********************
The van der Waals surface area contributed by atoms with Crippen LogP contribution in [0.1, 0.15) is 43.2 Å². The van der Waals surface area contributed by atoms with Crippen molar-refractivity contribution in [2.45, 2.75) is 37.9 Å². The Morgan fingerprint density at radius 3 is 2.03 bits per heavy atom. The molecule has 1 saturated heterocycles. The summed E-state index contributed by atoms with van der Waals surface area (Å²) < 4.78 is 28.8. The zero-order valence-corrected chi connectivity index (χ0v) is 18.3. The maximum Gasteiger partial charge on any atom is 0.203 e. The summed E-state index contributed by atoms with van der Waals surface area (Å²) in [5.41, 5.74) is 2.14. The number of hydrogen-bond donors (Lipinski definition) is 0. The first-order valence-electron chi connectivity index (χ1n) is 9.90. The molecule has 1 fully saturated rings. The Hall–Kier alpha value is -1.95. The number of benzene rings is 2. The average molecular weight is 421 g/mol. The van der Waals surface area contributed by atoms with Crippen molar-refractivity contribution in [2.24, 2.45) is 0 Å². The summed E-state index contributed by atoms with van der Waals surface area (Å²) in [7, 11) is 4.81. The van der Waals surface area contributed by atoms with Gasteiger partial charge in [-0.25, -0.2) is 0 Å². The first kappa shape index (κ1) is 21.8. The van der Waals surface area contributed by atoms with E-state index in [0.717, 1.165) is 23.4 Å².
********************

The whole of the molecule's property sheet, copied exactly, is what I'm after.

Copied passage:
The van der Waals surface area contributed by atoms with Crippen LogP contribution in [0.1, 0.15) is 43.2 Å². The van der Waals surface area contributed by atoms with Crippen molar-refractivity contribution in [2.45, 2.75) is 37.9 Å². The Morgan fingerprint density at radius 3 is 2.03 bits per heavy atom. The molecule has 1 saturated heterocycles. The summed E-state index contributed by atoms with van der Waals surface area (Å²) < 4.78 is 28.8. The zero-order valence-corrected chi connectivity index (χ0v) is 18.3. The maximum Gasteiger partial charge on any atom is 0.203 e. The summed E-state index contributed by atoms with van der Waals surface area (Å²) in [5.41, 5.74) is 2.14. The number of hydrogen-bond donors (Lipinski definition) is 0. The first-order valence-electron chi connectivity index (χ1n) is 9.90. The molecule has 1 fully saturated rings. The Hall–Kier alpha value is -1.95. The number of benzene rings is 2. The average molecular weight is 421 g/mol. The van der Waals surface area contributed by atoms with Crippen molar-refractivity contribution in [2.24, 2.45) is 0 Å². The summed E-state index contributed by atoms with van der Waals surface area (Å²) in [7, 11) is 4.81. The van der Waals surface area contributed by atoms with Gasteiger partial charge in [-0.25, -0.2) is 0 Å². The first kappa shape index (κ1) is 21.8. The van der Waals surface area contributed by atoms with E-state index in [0.717, 1.165) is 23.4 Å².